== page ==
New Reports on WI Educator Workforce

The Region 10 (Wisconsin-Minnesota) Comprehensive Center, a federally-funded project housed at the Wisconsin Center for Education Research (WCER), is pleased to announce the release of an initial set of research briefs related to the educator workforce in Wisconsin. As Wisconsin public schools look ahead to filling staff positions for the 2022-23 school year amidst widespread concerns around educator shortages, the need for timely and high-quality data which helps inform efforts to both diversify and increase the “pipeline” into the educator workforce is more important than ever. 

The Region 10 Comprehensive Center, which also includes the Center for Applied Research and Educational Improvement (CAREI) at the University of Minnesota and Education Analytics (a Madison-based, non-profit educational research center), is helping to address this need for data by developing a set of policy briefs which draw upon 20 years of staffing and student enrollment data maintained by the Wisconsin Department of Public Instruction (DPI). Included in this initial set of educator workforce policy briefs are:

·   Selected Characteristics of Teachers in Wisconsin Public Schools (summary here; full paper here) provides a descriptive profile of Wisconsin’s teacher labor force over the past 20 years. This brief covers overall numbers of teachers, what they teach, and where they teach, and demographic characteristics including gender, race/ethnicity, age, and years of experience. 
·   Trends in the Use of Emergency Credentials in Wisconsin Public Schools (summary here; full paper here) summarizes key trends in the use of short-term credentials (now known officially as “licenses with stipulations”) within Wisconsin’s public schools. This report provides an important signal regarding educator shortages in particular areas of the state and for specific types of licensure, and it also highlights potential equity issues associated with districts (particularly those serving higher shares of low-income and students of color) relying more heavily on emergency credentials.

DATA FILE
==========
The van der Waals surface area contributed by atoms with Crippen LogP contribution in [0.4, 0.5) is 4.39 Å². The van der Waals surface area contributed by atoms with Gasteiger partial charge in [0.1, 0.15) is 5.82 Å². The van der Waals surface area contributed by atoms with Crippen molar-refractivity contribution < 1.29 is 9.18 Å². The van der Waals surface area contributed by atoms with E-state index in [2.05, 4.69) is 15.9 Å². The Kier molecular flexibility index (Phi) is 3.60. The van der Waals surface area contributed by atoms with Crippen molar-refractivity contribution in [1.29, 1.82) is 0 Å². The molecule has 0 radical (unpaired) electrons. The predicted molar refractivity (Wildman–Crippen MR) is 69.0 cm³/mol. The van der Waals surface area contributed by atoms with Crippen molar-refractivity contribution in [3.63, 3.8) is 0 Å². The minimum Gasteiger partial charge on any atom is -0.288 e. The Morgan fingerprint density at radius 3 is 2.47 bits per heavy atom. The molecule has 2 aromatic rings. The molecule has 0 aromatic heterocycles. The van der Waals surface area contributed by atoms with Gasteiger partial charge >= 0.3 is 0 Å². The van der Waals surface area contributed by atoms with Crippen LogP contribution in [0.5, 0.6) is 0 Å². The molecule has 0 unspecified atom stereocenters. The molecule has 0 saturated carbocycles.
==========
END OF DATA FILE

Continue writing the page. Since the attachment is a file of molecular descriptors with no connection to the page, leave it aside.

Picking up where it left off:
Two additional reports in the series are scheduled for release in the near future. The first, entitled Leaks” in the Educator Pipeline: Wisconsin Educator Preparation Program (EPP) Completers Working in Illinois and Minnesota Public Schools examines one type of “leak” in the Wisconsin educator pipeline, in the form of recent graduates from the state’s educator preparation programs (EPPs) who work in Illinois or Minnesota public schools. The second, entitled Selected Trends in Wisconsin Public School Enrollment, complements the educator workforce papers by summarizing trends in student enrollment over the past two decades, with specific attention to how enrollment is distributed by locale type (urban, suburban, rural) and by region of the state, as well as by selected demographics (students of color, students with disabilities, English Learners, and students from lower-income families).  

A forthcoming set of papers in the series includes trends in both compensation and labor force participation among teachers and principals in Wisconsin public schools. Analyzing compensation trends not only helps address questions about the potential negative short-term and longer-term impacts of Wisconsin’s controversial Act 10, but also sheds light on whether increased compensation has been accompanied by a reduction in overall benefits. Exploring trends in “stayers, movers, and leavers” within Wisconsin’s educator workforce is of obvious significance given widespread concern over educator shortages in Wisconsin and nationwide.

The newly-released Wisconsin educator data papers join a set of existing papers produced by CAREI that address efforts to diversify Minnesota’s educator workforce. This series includes the following papers:

·   Culturally Responsive School Leadership: A Review of the Research
·   How do Work Environment Conditions Affect Teachers of Color?
·   Recruiting Teachers of Color: Evidence-Based Best Practices
·   Retaining Teachers of Color: Evidence-Based Best Practices
·   Trends in the State of Teaching in the U.S. and Minnesota

A series of reports are also being developed focusing on school leaders.  The first report in this series,
entitled Selected Characteristics of Principals and Assistant Principals in Wisconsin Public Schools, will be available soon.

Contact: Bradley Carl ([email protected])